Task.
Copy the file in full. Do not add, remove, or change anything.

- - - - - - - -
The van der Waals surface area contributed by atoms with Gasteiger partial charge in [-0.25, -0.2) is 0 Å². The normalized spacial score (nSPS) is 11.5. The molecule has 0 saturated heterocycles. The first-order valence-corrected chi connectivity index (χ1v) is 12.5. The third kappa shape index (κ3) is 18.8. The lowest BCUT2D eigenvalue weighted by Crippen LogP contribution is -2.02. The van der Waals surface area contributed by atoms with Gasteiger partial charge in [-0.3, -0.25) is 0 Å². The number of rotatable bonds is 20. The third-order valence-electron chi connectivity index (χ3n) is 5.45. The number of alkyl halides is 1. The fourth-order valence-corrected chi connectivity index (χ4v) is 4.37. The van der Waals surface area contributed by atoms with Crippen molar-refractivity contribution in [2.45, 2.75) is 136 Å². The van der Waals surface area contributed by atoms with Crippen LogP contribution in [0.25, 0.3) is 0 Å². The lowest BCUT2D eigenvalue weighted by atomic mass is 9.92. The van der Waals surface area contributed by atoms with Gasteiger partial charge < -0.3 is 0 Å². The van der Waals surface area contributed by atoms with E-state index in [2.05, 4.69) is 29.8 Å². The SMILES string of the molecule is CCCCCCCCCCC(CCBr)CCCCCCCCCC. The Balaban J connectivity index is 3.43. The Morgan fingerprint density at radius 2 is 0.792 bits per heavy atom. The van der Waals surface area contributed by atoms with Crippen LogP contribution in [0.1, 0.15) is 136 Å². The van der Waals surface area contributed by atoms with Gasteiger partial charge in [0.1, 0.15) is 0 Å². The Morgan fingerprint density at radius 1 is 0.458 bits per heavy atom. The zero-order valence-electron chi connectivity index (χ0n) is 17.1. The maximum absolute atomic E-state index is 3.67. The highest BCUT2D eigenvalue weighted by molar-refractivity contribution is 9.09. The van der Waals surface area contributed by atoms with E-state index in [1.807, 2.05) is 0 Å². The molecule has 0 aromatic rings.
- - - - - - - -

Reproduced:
The van der Waals surface area contributed by atoms with Gasteiger partial charge in [-0.25, -0.2) is 0 Å². The normalized spacial score (nSPS) is 11.5. The molecule has 0 saturated heterocycles. The first-order valence-corrected chi connectivity index (χ1v) is 12.5. The third kappa shape index (κ3) is 18.8. The lowest BCUT2D eigenvalue weighted by Crippen LogP contribution is -2.02. The van der Waals surface area contributed by atoms with Gasteiger partial charge in [-0.3, -0.25) is 0 Å². The number of rotatable bonds is 20. The third-order valence-electron chi connectivity index (χ3n) is 5.45. The number of alkyl halides is 1. The fourth-order valence-corrected chi connectivity index (χ4v) is 4.37. The van der Waals surface area contributed by atoms with Crippen molar-refractivity contribution in [2.45, 2.75) is 136 Å². The van der Waals surface area contributed by atoms with Crippen LogP contribution in [0.25, 0.3) is 0 Å². The lowest BCUT2D eigenvalue weighted by atomic mass is 9.92. The van der Waals surface area contributed by atoms with Gasteiger partial charge < -0.3 is 0 Å². The van der Waals surface area contributed by atoms with E-state index in [2.05, 4.69) is 29.8 Å². The SMILES string of the molecule is CCCCCCCCCCC(CCBr)CCCCCCCCCC. The Balaban J connectivity index is 3.43. The Morgan fingerprint density at radius 2 is 0.792 bits per heavy atom. The van der Waals surface area contributed by atoms with Crippen LogP contribution in [0.1, 0.15) is 136 Å². The van der Waals surface area contributed by atoms with Gasteiger partial charge in [0.1, 0.15) is 0 Å². The Morgan fingerprint density at radius 1 is 0.458 bits per heavy atom. The zero-order valence-electron chi connectivity index (χ0n) is 17.1. The maximum absolute atomic E-state index is 3.67. The highest BCUT2D eigenvalue weighted by molar-refractivity contribution is 9.09. The van der Waals surface area contributed by atoms with E-state index in [1.807, 2.05) is 0 Å². The molecule has 0 aromatic rings.